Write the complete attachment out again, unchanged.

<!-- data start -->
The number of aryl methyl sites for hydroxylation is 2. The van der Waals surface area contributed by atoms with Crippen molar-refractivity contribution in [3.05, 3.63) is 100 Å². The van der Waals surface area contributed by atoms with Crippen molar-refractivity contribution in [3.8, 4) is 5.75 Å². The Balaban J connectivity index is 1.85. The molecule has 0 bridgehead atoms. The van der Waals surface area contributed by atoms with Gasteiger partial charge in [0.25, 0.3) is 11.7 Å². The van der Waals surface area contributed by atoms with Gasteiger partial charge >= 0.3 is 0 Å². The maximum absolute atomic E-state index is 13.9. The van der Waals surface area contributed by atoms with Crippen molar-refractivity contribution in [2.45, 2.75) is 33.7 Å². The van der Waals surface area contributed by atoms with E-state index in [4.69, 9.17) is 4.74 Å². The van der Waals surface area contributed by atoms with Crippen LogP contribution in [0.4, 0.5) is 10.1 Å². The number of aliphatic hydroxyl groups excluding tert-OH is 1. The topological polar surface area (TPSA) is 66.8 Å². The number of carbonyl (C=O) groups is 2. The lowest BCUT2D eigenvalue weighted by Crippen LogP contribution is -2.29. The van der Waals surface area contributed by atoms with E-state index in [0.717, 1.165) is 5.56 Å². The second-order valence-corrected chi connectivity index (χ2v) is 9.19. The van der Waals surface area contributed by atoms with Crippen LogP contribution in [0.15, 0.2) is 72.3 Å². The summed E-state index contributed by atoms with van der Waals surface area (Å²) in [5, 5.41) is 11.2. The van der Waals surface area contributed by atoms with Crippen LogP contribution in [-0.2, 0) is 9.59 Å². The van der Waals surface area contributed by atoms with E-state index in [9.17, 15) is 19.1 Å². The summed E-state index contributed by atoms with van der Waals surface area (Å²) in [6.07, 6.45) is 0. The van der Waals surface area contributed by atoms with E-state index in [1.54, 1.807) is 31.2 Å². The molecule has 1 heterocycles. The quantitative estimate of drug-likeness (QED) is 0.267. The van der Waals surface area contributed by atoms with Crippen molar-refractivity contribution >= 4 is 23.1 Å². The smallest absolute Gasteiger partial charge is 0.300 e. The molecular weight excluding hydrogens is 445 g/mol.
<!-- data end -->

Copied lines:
The number of aryl methyl sites for hydroxylation is 2. The van der Waals surface area contributed by atoms with Crippen molar-refractivity contribution in [3.05, 3.63) is 100 Å². The van der Waals surface area contributed by atoms with Crippen molar-refractivity contribution in [3.8, 4) is 5.75 Å². The Balaban J connectivity index is 1.85. The molecule has 0 bridgehead atoms. The van der Waals surface area contributed by atoms with Gasteiger partial charge in [0.25, 0.3) is 11.7 Å². The van der Waals surface area contributed by atoms with Gasteiger partial charge >= 0.3 is 0 Å². The maximum absolute atomic E-state index is 13.9. The van der Waals surface area contributed by atoms with Crippen molar-refractivity contribution in [2.45, 2.75) is 33.7 Å². The van der Waals surface area contributed by atoms with E-state index in [4.69, 9.17) is 4.74 Å². The van der Waals surface area contributed by atoms with Crippen LogP contribution in [0.4, 0.5) is 10.1 Å². The number of aliphatic hydroxyl groups excluding tert-OH is 1. The topological polar surface area (TPSA) is 66.8 Å². The number of carbonyl (C=O) groups is 2. The lowest BCUT2D eigenvalue weighted by Crippen LogP contribution is -2.29. The van der Waals surface area contributed by atoms with E-state index in [0.717, 1.165) is 5.56 Å². The second-order valence-corrected chi connectivity index (χ2v) is 9.19. The van der Waals surface area contributed by atoms with Crippen LogP contribution in [0.15, 0.2) is 72.3 Å². The summed E-state index contributed by atoms with van der Waals surface area (Å²) in [5, 5.41) is 11.2. The van der Waals surface area contributed by atoms with Crippen LogP contribution in [-0.2, 0) is 9.59 Å². The van der Waals surface area contributed by atoms with E-state index in [9.17, 15) is 19.1 Å². The summed E-state index contributed by atoms with van der Waals surface area (Å²) in [6.07, 6.45) is 0. The van der Waals surface area contributed by atoms with E-state index in [1.54, 1.807) is 31.2 Å². The molecule has 1 heterocycles. The quantitative estimate of drug-likeness (QED) is 0.267. The van der Waals surface area contributed by atoms with Crippen molar-refractivity contribution >= 4 is 23.1 Å². The smallest absolute Gasteiger partial charge is 0.300 e. The molecular weight excluding hydrogens is 445 g/mol.